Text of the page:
- it was very, very shrewd - the producer called me because
they had everybody sign in and put their address and phone
number and where you worked. And of course, it was a way
to get a phone list, to find out who in the industry had
come. They got a phone list.
that time I was doing promotion. I was doing marketing videos
and sales tapes at Fox. I had just started working there,
working on shows like Batman
and Lost in Space but also A Current Affair
and Mr. Belvedere and Studs.
I raved about the film when they called. I said yes, I worked
at Fox, but I used to be a film teacher (at Boston University).
I think that impressed this guy even more. He said, would
you like to meet the director? I said yes.
led to Bryan coming to my apartment at the time, along with
the producer, Anthony Miller.
me in a couple of ways. One, that he looked so young. He
was about twenty-four or twenty-five at the time, but he
looked sixteen. And the second thing was that he was so
exceptionally bright, very intense and very very driven.
He was very knowledgeable about film and film history.
We hit it off.
I think he was somewhat impressed that I was a guy with
a job at a studio, and that I was a little older and had
been a film teacher. We struck up a friendship. We'd have
breakfast on occasion and dinner on occasion. I'd invite
him to the studio for lunch. It was probably the first time
he was ever on the Fox lot.
was a fan of (Forrest J) Ackerman, and he used
to hang out with Dr. Donald A. Reed, the former president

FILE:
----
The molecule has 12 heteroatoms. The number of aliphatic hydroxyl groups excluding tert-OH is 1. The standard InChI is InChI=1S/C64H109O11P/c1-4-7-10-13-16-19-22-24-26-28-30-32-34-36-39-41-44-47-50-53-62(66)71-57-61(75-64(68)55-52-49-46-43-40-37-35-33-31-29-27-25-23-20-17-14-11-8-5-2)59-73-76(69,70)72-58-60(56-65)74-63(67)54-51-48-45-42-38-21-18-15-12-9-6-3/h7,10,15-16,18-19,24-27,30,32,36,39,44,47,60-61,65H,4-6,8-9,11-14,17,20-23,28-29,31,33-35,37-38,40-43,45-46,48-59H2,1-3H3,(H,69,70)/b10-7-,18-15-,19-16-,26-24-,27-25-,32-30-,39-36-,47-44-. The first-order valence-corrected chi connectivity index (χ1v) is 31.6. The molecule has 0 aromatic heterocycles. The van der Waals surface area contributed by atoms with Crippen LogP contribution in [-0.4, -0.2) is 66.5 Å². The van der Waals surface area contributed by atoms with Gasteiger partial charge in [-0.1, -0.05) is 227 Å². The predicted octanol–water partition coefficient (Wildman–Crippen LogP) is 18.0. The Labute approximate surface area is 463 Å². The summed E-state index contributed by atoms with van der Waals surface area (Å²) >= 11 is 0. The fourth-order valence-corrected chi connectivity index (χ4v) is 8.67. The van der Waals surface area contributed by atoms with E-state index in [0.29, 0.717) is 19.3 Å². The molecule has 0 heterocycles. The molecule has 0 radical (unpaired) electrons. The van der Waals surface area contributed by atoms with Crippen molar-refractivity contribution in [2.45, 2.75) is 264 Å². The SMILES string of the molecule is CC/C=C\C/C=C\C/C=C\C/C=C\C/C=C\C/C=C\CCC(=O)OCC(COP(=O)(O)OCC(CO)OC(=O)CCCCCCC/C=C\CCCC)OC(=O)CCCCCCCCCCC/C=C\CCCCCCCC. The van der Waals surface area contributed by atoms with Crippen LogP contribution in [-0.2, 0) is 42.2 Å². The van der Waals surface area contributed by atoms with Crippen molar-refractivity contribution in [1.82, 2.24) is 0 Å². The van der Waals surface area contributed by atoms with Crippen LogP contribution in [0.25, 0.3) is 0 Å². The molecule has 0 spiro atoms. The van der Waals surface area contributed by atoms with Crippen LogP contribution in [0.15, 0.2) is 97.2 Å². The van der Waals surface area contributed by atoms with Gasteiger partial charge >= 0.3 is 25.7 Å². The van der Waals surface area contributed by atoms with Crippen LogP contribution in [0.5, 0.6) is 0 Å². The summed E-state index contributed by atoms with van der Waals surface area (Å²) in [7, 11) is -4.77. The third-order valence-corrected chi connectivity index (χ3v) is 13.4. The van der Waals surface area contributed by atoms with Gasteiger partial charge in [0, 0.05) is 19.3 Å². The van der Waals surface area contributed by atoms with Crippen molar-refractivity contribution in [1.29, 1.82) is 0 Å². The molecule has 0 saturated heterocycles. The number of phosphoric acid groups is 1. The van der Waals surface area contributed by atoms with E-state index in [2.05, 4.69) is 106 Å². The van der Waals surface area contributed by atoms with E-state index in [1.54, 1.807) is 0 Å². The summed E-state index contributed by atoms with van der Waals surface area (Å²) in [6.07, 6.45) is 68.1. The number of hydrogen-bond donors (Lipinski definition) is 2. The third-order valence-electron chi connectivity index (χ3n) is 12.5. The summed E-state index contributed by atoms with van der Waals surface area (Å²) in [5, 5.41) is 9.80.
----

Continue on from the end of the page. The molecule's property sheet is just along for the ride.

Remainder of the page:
of the Count Dracula Society and the Academy of Science
Fiction, Fantasy and Horror. I just thought that was kind
of fun, because I knew Forry.
It was nice
to see this guy who was a film fan, and very knowledgeable
about film, who also was a talented filmmaker.
kind of bounce things off me. I became a little bit of a
mentor to him. I mean, I'm sure he had a lot of other professional
friends, but he would call me and say "what do you think
of this?" or "I want you to read my script." "Somebody offered
me a deal and can I have lunch with you and talk to you
gave me a script called Public Access and he wanted
to know if I would produce it for him. I couldn't, because
of the job I had. But I did help him get some people, a
cameraman and some other stuff. I gave him some notes on
the script. He asked me for some advice on the investors
that were putting money into it and the contract that he
for the one good Stephen Baldwin movie.
went on to win Sundance. The same writer, Chris McQuarrie,
also wrote a script that Bryan gave me called Usual Suspects.
I said, first of all it's the wrong title. It should be
McCaw: (laughing) And film history was made
Burns: (laughing) And film history was made
by me. I said it's a knock-off of Casablanca, right?
"Round up the usual suspects." The article makes them special.
Usual suspects just means they're usual suspects; they're
I can't take
credit for anything else but that.
McCaw: That's still pretty good.
I was watching this kid emerge as this incredibly intense
talented, very focused, guy. Of course, he went on and did
The Usual Suspects. In fact, I would go out to dinner
with him while he was casting it. He'd be on the phone.
Was he going to get Robert DeNiro? Was he going to get Al
then, of course, the movie came out. At that point, to his
credit, Bryan never became "fabulous." It was certain that
he was becoming, in a sense, a superstar director, especially
when he went on to do X-Men and X-Men 2.
I would see him on the Fox lot. He'd have his own building.
He was in the cart and he'd get out, come over and give
me a big hug.
were always fond of each other. And I was proud of the fact
that I knew this guy whose success I could kind of track
over all these years. He knew, kind of without saying it,
that I could say I knew him when.
Two: In which Kevin Burns discusses the pitch and the point
of the documentary...